[gmx-users] trjconv -dt issue

Matthias Ernst matthias.ernst at physik.uni-freiburg.de
Thu Aug 20 15:59:52 CEST 2015

Thanks for your explanation, Mark.

Concerning energy files and eneconv:
- I will try double-precision eneconv, as I don't mind larger files.
- In reply to the advice to "reset" the time of the energy files: how to
do it? eneconv has no option for this, although the help states:
"With one file specified for -f:
Reads one energy file and writes another, applying the -dt, -offset, -t0
and -settime options and converting to a different format if necessary
(indicated by file extentions)."
Strangely, the -t0 option does not exist in eneconv (GROMACS 4.6.5) and
if I try nevertheless, it states "Invalid command line argument: -t0".
Is that an error in the help or was the option just forgotten for the
command line parsing of eneconv?
- The eneconv -offset option seems to do nothing for me (or I looked at
the wrong spot). What does it do and how is supposed to work?
- And last: eneconv has, in contrast to trjconv, no -skip option which
would allow for using every nth frame instead of choosing by time. Is
that intended? Right now, it could be helpful for me, so I would like to
state my request for it ;-)

Concerning xtc files:
Obviously, the data types storing the step counter as well as the
timestamp are too small for my data. The step counter overflows quite
rapidly, but also the time only works for ps steps up to 1.6777216E7
(i.e. ~16.777mus). Going further, only even numbers are stored. This
gives a nasty number of "Timesteps at t=... don't match" messages when
using gmxcheck to see if everything went alright, obscuring real errors
that may be in between.
Is there any chance of saving the correct times in the trajectory file
(like using double-precision like for eneconv) or do I have to take care
of this separately? Or is there some other format I could use to save
the data efficiently?

Thanks a lot,

On 08/20/2015 12:56 PM, Mark Abraham wrote:
> Hi,
> This is indeed problematic. The .edr format (and its tools) are designed
> with limitations that were not really a problem 10 years ago. One of the
> limitations is that the time itself is stored in the same precision as the
> simulation data, and this starts to lose precision as the simulation
> proceeds into the millions of MD steps.
> I think your practical course is to keep the simulation in the chunks that
> you already have, and do your subsampling from them. You may get a better
> result if you pre-process each chunk to "start" from zero time (or making
> smaller chunks if you need to). This will help by keeping the side of the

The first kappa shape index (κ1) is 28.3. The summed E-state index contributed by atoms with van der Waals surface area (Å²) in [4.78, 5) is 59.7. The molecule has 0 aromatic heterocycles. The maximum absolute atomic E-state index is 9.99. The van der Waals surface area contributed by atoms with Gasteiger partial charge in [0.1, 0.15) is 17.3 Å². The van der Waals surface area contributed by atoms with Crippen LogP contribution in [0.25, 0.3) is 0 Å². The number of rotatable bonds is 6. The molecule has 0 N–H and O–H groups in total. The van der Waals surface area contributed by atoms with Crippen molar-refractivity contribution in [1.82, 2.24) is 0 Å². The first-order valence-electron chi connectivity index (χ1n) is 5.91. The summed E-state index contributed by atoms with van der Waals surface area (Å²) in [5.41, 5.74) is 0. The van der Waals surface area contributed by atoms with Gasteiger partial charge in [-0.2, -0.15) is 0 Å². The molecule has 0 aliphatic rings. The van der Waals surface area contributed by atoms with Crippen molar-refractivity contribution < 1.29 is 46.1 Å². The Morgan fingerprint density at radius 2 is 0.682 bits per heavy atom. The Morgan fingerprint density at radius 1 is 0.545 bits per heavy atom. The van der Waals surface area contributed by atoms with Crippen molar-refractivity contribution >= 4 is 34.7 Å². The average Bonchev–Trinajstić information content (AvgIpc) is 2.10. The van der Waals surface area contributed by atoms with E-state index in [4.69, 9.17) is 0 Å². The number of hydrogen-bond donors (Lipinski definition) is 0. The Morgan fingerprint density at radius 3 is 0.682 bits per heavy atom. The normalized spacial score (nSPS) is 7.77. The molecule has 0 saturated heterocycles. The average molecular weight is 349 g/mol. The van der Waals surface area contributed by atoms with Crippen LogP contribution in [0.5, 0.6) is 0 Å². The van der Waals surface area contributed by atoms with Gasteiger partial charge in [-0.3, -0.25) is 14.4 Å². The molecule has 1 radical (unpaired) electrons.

> stride closer to the absolute value of the time.
> Another alternative is to pre-process the chunks with a double-precision
> eneconv, which will write the times in double precision. That won't help if
> they're stored wrongly in the first place, but may help you handle some
> longer trajectory (at cost of more disk space).
> Mark
> On Wed, Aug 19, 2015 at 11:50 PM Matthias Ernst <
> matthias.ernst at physik.uni-freiburg.de> wrote:
>> Hello,
>> I have a quite long continuous trajectory coming from several initial
>> input pieces (cluster crashed...) that I want to downsample, as a start
>> from 0.5ps timestep in the source files to just 1ps and later bigger
>> timesteps.
>> Using the -dt option of trjconv (GROMACS 4.6.5.), there seem to be
>> rounding issues which leads to times at .5ps being written from some
>> timestamp on (4.1943e+06). Is this a known behaviour?
>> Related to this, what does the following sentence in the help for
>> trjconv -dt mean:
>> "This option relies on the accuracy of the times in your input
>> trajectory, so if these are inaccurate use the -timestep option to
>> modify the time (this can be done simultaneously)."
>> How can I change the input timestep to get a "proper" output of output
>> frames? I tried to use -timestep 1 it to my trajectory with 0.5ps
>> timestep and it seems to produce "correct" timestamps in 1ps steps in
>> the output file but the coordinates still are those of the initial
>> frames with the 0.5ps timestamps, meaning it just relabels the
>> timestamps of the frames. Using "-timestep 0.5 -dt 1" together does not
>> change the result compared to "-dt 1" only.
>> If I rather use the "-t0 0" option, I can "reset" the time of the first
>> frame and then, it looks like it writes the "correct" 1ps stepped frames
>> with 1ps timestamps, but starting at time 0. As I have several
>> trajectory pieces from a continuous timeseries to concatenate, I would
>> have to run trjconv once more just to correct and "reset" the time to
>> its initial value, which means a lot of unnecessary data transfer,
>> especially in the case of long trajectories.
>> Is this really necessary or is there another way to get a "proper"
>> downsampling?
>> I know I can use  the -skip 2 option but e.g. not for eneconv which only
>> supports -dt and has the same issues. Further, just using -skip 2 is not
>> possible if some input files are at 0.5ps, but some other already at 1ps
>> time steps.
>> Thank you for your help,
>> Matthias
>> --
>> Progress... http://www.phdcomics.com/comics/archive.php?comicid=1611
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Progress... http://www.phdcomics.com/comics/archive.php?comicid=1611

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